27 hours of Romanian class. 12 hours of technical class. 7 bowls of terci (porridge). Approximately 60 pounds of bread. 98 times saying “Nu înțeleg” (I don’t understand), and counting. Two showers. Two days without electricity or running water. Countless hours of eating cherries and strawberries freshly picked from their place in the garden. One marriage proposal. Two loving host parents. One latrine.
These are just a few ways I have measured my first week in my training site in Moldova. I was going for a RENT, “Seasons of Love” themed intro. Did it work? No? Oh, okay, moving on. Like I said in my previous post, I do not become a fully-fledged PCV until I am sworn in. Until then, I am living in a small town in the Ialoveni district very close to Chisinau taking classes and integrating a bit more into the Moldovan culture. My hosts are an elderly couple, Maria and Gheorghe. Neither of them speak a word of English, which makes for extremely entertaining meals filled with waving arms and over annunciated consonants. Their house is situated at the edge of the village, overlooking the rolling hills and fields of Moldova. I am directly across from the school, which means my commute comes out to exactly 3 minutes and 22 seconds.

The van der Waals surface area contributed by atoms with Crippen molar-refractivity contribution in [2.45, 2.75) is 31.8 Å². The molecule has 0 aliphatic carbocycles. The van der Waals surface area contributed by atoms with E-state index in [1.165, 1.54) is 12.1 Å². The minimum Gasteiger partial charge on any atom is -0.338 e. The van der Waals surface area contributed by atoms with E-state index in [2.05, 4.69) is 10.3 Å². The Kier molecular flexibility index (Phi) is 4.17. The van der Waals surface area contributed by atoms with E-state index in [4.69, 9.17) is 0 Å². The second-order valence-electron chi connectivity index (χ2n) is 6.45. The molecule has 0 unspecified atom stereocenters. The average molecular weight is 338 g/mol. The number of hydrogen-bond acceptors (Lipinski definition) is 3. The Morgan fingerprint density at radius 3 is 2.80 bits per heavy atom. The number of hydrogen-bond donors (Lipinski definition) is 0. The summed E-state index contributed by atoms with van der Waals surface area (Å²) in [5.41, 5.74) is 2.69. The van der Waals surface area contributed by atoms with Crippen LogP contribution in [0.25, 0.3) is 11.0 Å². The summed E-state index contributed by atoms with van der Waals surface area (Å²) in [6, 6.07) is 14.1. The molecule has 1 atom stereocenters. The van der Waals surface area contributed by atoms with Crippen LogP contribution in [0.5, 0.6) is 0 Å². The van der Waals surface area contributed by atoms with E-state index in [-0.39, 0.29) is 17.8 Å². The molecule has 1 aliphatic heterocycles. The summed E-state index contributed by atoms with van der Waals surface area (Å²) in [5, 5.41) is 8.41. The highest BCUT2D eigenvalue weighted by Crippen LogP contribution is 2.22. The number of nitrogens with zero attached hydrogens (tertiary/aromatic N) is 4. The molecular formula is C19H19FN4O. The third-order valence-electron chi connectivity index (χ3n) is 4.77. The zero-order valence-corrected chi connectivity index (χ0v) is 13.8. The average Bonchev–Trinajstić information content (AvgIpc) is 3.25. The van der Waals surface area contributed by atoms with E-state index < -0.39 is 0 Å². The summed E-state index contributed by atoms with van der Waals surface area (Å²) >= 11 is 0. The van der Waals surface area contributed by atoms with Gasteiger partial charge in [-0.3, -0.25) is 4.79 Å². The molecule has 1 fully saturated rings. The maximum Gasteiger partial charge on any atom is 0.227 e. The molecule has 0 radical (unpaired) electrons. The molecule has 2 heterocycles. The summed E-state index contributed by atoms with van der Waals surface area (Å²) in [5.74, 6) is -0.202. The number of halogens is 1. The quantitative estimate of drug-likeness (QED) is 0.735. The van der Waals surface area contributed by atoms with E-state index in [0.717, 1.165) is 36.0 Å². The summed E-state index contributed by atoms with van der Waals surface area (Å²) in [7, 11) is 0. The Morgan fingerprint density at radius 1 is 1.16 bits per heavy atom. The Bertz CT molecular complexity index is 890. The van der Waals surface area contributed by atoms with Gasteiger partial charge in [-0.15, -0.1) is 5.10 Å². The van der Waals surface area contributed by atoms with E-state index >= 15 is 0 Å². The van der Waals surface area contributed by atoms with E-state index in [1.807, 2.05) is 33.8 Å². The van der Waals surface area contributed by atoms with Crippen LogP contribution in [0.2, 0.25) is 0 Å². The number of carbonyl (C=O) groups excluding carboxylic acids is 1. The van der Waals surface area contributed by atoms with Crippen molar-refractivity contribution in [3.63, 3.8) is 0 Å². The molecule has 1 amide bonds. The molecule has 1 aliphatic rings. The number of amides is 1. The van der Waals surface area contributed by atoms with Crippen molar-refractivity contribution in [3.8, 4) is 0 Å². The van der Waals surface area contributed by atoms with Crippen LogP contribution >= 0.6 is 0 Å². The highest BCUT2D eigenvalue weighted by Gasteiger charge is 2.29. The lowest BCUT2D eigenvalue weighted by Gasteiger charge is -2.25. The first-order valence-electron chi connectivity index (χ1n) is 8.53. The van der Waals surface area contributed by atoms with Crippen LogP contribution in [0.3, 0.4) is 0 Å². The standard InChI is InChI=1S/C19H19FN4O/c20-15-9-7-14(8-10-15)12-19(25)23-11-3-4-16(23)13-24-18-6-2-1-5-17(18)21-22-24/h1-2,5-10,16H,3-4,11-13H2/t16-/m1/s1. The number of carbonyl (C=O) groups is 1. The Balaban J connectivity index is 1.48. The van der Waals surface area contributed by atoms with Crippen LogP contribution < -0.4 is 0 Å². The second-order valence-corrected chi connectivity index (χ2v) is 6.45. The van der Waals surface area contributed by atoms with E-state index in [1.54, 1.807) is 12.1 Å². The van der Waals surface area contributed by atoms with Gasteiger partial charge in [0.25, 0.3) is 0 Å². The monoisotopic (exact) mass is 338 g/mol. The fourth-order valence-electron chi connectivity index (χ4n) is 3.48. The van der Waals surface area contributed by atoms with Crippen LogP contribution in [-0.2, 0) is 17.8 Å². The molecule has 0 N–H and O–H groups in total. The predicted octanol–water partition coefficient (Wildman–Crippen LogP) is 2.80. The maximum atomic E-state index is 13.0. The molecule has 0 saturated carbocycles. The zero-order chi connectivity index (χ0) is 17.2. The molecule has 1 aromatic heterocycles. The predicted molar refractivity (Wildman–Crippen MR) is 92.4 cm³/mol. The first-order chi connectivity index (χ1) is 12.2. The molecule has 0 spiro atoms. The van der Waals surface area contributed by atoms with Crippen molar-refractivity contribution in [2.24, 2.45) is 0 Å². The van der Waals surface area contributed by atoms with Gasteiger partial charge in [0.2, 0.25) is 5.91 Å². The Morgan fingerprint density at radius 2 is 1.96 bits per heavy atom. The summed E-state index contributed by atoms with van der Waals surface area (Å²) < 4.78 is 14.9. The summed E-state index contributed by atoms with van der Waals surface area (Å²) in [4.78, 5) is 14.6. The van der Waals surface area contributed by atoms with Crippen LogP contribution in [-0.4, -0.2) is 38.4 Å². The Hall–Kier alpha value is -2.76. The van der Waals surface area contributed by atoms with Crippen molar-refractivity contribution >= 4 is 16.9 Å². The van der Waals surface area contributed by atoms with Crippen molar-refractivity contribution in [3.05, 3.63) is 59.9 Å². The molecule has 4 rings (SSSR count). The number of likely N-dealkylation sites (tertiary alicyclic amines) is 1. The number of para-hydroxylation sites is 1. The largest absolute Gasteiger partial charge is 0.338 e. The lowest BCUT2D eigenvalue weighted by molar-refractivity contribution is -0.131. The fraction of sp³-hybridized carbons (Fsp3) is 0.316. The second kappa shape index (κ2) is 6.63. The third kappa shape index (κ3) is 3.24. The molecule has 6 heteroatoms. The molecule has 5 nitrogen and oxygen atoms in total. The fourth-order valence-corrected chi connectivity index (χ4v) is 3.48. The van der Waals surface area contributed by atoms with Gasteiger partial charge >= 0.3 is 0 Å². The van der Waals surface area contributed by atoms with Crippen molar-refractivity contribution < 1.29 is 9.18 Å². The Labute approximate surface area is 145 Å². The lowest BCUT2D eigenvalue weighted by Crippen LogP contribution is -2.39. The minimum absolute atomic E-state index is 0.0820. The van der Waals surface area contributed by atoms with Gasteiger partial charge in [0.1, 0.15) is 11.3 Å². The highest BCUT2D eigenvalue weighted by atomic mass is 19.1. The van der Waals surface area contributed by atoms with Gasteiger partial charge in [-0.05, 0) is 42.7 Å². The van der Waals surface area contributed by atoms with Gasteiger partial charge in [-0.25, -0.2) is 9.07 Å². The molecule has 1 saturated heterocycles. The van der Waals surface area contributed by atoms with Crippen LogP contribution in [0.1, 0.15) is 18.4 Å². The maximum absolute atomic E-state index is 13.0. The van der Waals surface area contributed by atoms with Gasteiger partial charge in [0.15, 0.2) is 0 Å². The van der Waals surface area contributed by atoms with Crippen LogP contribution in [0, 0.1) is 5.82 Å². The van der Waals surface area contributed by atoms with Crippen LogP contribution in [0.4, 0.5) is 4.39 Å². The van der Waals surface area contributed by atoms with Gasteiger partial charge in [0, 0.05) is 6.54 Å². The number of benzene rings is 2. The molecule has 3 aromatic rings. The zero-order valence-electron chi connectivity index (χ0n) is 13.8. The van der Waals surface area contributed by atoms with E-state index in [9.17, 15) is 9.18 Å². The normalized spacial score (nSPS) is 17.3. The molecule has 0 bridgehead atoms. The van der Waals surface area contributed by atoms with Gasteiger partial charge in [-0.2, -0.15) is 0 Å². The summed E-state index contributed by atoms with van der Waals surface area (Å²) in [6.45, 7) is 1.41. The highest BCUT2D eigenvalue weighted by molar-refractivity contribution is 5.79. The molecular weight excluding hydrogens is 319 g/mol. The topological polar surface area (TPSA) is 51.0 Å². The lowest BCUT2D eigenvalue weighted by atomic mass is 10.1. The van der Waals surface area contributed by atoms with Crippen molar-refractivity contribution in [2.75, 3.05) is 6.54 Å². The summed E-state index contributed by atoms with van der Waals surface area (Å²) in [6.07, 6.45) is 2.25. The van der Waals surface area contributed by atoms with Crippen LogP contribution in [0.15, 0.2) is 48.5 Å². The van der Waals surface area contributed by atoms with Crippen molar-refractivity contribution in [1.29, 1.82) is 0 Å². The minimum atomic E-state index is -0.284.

Before I continue, I will answer some of the questions most of you are probably asking yourself. No, we do not have indoor plumbing. Yes, that does mean I have to use a latrine/outhouse. No, I have not gotten used to the smell. Yes, we do have an indoor shower, however we only turn on the water Tuesdays and Saturdays. Yes, that means only two showers a week. Don’t worry mom, I’m using deodorant I promise.